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Takeda's 'oral Velcade' clears first phase III hurdle

Ixazomib shows early stage promise for myeloma

Takeda pharma buildingTakeda has moved closer to bringing the first orally-active proteasome inhibitor to market for myeloma, after its ixazomib candidate met preliminary objectives in a phase III trial.

Ixazomib (also known as MLN9708) has been tipped as a major new product if it gets approved, as it could be a more patient-friendly alternative to injectable proteasome inhibitors, a class that has already transformed the treatment of myeloma. 

Takeda's Velcade (bortezomib) was the first proteasome inhibitor to reach the market in 2003 and is given by injection twice a week. It is now the company's biggest product, with sales approaching $3bn last year.

Since 2012 Velcade has faced competition from Amgen and Onyx' fast-growing injectable rival Kyprolis (carfilzomib), which saw sales reach $331m last year, four times the level achieved in the prior year.

The first oral entrant in the class is expected to become a big seller, particularly as the increased convenience could also be accompanied by a reduced tendency for neurotoxic side effects, according to preliminary clinical results.

The results of the phase III TOURMALINE-MM1 trial reveal that ixazomib given on top of treatment with Celgene's Revlimid (lenalidomide) and dexamethasone significantly improved progression-free survival (PFS) when compared to Revlimid and dexamethasone alone.  The study enrolled more than 700 adult patients with myeloma who had not responded to first-line therapy.

The size of the improvement with ixazomib has not yet been revealed, but Takeda has indicated it plans to press ahead with regulatory filings on the strength of the data.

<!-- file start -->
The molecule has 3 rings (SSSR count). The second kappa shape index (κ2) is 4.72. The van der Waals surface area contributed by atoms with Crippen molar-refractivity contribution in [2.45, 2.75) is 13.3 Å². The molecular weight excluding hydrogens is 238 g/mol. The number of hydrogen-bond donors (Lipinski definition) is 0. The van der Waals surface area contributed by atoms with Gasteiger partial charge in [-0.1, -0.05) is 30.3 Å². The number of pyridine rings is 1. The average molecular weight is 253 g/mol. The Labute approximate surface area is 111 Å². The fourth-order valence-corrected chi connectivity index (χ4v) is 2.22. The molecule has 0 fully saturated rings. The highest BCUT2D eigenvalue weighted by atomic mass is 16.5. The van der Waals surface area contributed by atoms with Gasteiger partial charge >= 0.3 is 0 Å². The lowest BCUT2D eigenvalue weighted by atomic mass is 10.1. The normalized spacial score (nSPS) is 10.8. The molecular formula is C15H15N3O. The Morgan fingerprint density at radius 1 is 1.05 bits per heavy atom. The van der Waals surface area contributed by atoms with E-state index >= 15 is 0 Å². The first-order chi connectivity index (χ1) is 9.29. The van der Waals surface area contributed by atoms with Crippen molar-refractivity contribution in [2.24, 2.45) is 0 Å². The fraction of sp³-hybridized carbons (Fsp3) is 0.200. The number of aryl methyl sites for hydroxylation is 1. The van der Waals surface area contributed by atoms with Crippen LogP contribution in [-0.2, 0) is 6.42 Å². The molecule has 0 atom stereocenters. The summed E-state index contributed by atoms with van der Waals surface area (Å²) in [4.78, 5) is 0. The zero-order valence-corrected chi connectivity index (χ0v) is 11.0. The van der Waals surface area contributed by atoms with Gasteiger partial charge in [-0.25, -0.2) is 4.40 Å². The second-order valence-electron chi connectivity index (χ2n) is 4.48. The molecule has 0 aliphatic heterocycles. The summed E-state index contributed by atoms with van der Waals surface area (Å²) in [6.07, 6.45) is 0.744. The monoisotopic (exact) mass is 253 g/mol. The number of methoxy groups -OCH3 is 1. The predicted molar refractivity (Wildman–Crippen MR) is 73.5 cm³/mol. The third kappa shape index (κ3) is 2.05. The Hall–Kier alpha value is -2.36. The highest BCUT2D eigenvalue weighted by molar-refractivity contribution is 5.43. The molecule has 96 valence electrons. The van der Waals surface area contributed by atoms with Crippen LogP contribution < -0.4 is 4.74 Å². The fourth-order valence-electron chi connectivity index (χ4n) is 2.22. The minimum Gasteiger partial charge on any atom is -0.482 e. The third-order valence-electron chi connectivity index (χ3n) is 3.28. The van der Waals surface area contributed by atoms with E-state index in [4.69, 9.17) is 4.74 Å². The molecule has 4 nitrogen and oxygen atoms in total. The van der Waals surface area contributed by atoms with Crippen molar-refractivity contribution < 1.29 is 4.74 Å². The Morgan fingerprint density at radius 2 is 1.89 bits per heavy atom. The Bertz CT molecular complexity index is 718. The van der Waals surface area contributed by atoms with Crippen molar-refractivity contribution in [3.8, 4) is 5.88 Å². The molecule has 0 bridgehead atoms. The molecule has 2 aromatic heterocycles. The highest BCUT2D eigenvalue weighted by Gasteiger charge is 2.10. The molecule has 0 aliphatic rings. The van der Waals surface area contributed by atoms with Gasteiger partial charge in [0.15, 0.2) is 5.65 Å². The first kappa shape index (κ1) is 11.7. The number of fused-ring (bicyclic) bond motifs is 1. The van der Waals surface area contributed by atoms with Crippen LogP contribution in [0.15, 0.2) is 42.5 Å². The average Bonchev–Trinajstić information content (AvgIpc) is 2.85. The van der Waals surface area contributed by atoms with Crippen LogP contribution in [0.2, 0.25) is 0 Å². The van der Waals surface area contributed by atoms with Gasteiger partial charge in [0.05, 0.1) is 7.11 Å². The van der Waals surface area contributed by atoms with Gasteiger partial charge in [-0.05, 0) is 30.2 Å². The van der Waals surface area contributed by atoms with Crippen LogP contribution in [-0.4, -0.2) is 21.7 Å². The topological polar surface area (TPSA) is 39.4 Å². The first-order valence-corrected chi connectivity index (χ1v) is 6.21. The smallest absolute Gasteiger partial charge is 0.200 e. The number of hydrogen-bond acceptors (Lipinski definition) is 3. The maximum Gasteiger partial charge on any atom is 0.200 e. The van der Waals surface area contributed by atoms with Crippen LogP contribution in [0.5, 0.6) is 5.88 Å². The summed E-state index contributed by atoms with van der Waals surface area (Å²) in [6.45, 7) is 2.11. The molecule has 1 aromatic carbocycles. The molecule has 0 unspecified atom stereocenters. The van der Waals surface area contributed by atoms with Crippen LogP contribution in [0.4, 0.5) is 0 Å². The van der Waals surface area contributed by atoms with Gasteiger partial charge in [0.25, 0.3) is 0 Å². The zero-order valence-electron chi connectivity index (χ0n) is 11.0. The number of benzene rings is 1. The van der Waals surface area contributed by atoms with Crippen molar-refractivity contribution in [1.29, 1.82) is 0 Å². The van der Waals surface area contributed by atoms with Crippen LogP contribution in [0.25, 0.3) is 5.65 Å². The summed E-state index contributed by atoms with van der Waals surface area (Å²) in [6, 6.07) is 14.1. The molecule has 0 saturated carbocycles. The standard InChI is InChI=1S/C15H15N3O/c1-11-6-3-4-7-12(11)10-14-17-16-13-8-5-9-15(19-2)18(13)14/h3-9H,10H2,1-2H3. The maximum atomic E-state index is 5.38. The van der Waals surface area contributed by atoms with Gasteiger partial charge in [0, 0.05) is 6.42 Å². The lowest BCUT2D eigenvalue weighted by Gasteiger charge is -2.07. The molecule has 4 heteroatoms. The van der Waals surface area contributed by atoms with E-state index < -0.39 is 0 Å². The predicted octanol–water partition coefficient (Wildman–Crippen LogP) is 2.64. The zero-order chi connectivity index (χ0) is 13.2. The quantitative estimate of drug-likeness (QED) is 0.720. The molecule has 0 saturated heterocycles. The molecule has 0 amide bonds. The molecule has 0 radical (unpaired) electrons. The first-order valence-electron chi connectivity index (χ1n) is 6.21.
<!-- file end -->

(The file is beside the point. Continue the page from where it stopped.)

Moreover, with some phase III data in hand, Takeda's programme seems to have widened the lead against Amgen/Onyx's oral proteasome inhibitor rival oprozomib which - according to phase II data reported last year - seems to have some tolerability issues including gastrointestinal side effects. 

Takeda is hoping that it can get ixazomib onto the market ahead of the loss of Velcade's patents, which start to expire later this year in some markets and will go in the US in 2017. 

Analysts have questioned whether the oral variant will reach the heights of its injectable predecessor, however, as the myeloma market looks set to become increasingly crowded with several novel drugs in late-stage testing. The next wave includes Bristol-Myers Squibb's anti-CS1 drug elotuzumab and CD38 targeting drugs such as Genmab/Johnson & Johnson's daratumumab, amongst others. 

Meanwhile, the Japanese pharma company is also developing ixazomib as a first-line treatment for myeloma as well as for relapsed and newly-diagnosed patients with systemic light-chain amyloidosis, a rare disease characterised by the formation of damaging amyloid clumps in organs.

Article by
Phil Taylor

10th February 2015

From: Research



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